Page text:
Hispanophone (hispanohablantes or hispanofonía in Spanish) denotes Spanish language speakers and the Spanish-speaking world. The word derives from the Latin political name of the Iberian Peninsula, Hispania, which comprised basically the territory of the modern states of Spain and Portugal.
Hispanophones are estimated at between 450 and 500 million globally, making Spanish the second most spoken language in terms of native speakers. Around 360 million live in Hispanic America and 40 million in Spain. There are a large number of Spanish speakers in the United States, comprising more than 34 million. There are also smaller Hispanophone groups in Canada, northern Morocco, Equatorial Guinea, Western Sahara the Philippines and Brazil as well as in many other places around the world, particularly large cities in Western Europe, and Australia.
List of countries with Spanish-speaking populations
|Rank||Country/territory/entity||Population||Source||Secondary also||Area (km)||Area (mi)|
|2||Spain||46,951,532||Official INE estimate||46,184,857||504,030||195,364|
|3||Colombia||45,567,961||Official Colombian Population clock||44,937,600||1,141,748||440,831|
|4||Argentina||40,518,951||Official INDEC estimate||40,275,837||2,766,880||1,068,302|
|5||United States||35,468,501||U.S. Census Bureau||50,000,000|
|6||Peru||29,461,933||Official INEI estimate||25,514,034||1,285,216||496,225|
|7||Venezuela||28,755,000||Official Venezuelan Population clock||28,296,320||916,445||353,841|
|8||Chile||17,094,270||Official INE projection||16,974,610||756,950||292,183|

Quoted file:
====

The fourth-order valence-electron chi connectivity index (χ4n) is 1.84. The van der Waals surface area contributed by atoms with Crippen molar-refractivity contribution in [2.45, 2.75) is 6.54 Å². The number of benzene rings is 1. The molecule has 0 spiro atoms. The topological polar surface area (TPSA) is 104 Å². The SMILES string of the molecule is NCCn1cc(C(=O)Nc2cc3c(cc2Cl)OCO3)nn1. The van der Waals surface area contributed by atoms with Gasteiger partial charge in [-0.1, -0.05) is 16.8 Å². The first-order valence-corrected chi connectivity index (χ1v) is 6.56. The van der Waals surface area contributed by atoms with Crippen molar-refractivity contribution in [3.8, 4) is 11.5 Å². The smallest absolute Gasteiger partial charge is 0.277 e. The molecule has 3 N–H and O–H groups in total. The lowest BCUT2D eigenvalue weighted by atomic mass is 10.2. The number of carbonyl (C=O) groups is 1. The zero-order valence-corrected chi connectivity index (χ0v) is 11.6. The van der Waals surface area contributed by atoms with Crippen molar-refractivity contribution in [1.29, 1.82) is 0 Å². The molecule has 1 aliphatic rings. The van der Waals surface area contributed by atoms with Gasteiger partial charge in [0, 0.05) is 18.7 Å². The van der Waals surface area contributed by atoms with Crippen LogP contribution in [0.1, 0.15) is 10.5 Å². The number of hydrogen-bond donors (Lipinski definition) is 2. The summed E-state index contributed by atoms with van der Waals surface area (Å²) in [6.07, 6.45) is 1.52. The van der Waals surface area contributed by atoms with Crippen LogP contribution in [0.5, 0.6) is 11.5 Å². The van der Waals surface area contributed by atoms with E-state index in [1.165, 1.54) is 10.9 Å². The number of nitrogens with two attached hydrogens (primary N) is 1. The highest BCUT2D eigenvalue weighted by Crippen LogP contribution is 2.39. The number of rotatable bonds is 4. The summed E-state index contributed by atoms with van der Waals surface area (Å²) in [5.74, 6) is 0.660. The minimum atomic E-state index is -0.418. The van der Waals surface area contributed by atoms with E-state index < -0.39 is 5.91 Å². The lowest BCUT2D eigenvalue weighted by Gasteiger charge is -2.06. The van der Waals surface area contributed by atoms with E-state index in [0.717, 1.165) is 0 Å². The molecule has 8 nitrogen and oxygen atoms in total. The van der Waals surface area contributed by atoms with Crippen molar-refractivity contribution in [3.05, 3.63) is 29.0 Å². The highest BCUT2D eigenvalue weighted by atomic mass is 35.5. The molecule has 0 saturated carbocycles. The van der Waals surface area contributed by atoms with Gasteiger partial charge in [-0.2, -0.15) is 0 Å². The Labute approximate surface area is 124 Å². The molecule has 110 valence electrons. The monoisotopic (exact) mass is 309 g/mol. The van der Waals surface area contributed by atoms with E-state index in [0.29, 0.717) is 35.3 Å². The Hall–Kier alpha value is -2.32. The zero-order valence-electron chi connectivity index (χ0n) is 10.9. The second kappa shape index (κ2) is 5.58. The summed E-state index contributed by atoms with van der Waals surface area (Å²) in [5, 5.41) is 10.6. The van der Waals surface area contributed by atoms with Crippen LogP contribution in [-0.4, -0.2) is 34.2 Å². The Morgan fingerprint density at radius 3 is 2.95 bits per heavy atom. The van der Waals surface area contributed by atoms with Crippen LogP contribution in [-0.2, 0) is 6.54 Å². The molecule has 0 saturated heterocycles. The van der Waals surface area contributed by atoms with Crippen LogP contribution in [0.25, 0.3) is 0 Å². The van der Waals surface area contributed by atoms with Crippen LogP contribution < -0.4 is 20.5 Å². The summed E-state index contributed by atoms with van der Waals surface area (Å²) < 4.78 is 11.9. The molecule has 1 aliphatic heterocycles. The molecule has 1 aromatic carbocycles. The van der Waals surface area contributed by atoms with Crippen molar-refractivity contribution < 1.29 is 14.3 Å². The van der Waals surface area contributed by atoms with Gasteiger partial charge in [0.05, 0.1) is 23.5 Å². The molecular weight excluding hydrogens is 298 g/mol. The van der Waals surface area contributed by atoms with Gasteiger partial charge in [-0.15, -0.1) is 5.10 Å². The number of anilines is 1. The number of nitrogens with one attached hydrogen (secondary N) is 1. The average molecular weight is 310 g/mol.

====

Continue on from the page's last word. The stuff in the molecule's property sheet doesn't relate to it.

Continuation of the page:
|9||Ecuador||14,170,000||Official Ecuador Population clock||13,851,720||283,561||109,415|
|10||Guatemala||11,204,000||UN 2009 estimate|
|11||Cuba||11,268,000||UN 2009 estimate|
|12||Bolivia||10,426,154||Official INE projection (2010)|
|13||Dominican Republic||10,090,000||UN 2009 estimate|
|14||Honduras||7,876,197||Official INE projection (2010)|
|15||El Salvador||6,857,000||UN estimate|
|18||Costa Rica||4,468,000||UN estimate|
|19||Puerto Rico||3,991,000||UN estimate|
|22||Equatorial Guinea||507,000||UN estimate|
- Secondary or primary language per Ethnologue  Brazil 12,445,005. Also see Brazilian bilingualism.
Spanish as an Official or National Language
Map highlighting countries where Spanish is an official language, or a de facto official language.
Official and national language
Sovereign states where Spanish is an official language, by lawa.
Dependent entities where Spanish is an official language, by law.
De facto official and national language
Sovereign states where Spanish is a de facto official language,
Other areas where Spanish is the de facto language.
a Spanish was removed as an official language of the Philippines in 1973 and was removed from being a compulsory subject in 1987; on 8 August 2007, President Gloria Macapagal-Arroyo announced that the Philippine government asked help from the Spanish Government in her plan to reintroduce the Spanish as a required subject in the Philippine school system. The Constitution of the Philippines states that “Spanish and Arabic shall be promoted on a voluntary and optional basis” and that the Constitution itself will be translated into Spanish.
b Puerto Rico is an unincorporated territory of the U.S. where Spanish and English are the official languages and Spanish is the primary language.
c Argentinean territorial claim in Antarctica, suspended by the 1961 Antarctic Treaty.
d Chilean territorial claim in Antarctica, suspended by the 1961 Antarctic Treaty.
Commonly used language
Spanish language is not official but has a special status in several countries (in the education system, the media, and some official documents): Andorra, Gibraltar, and Western Sahara. Spanish is used for international commerce in Brazil due to being surrounded mostly by Spanish-speaking countries and Spanish is widely taught as a foreign language.
Additionally, Spanish is by far the most studied foreign language in the United States.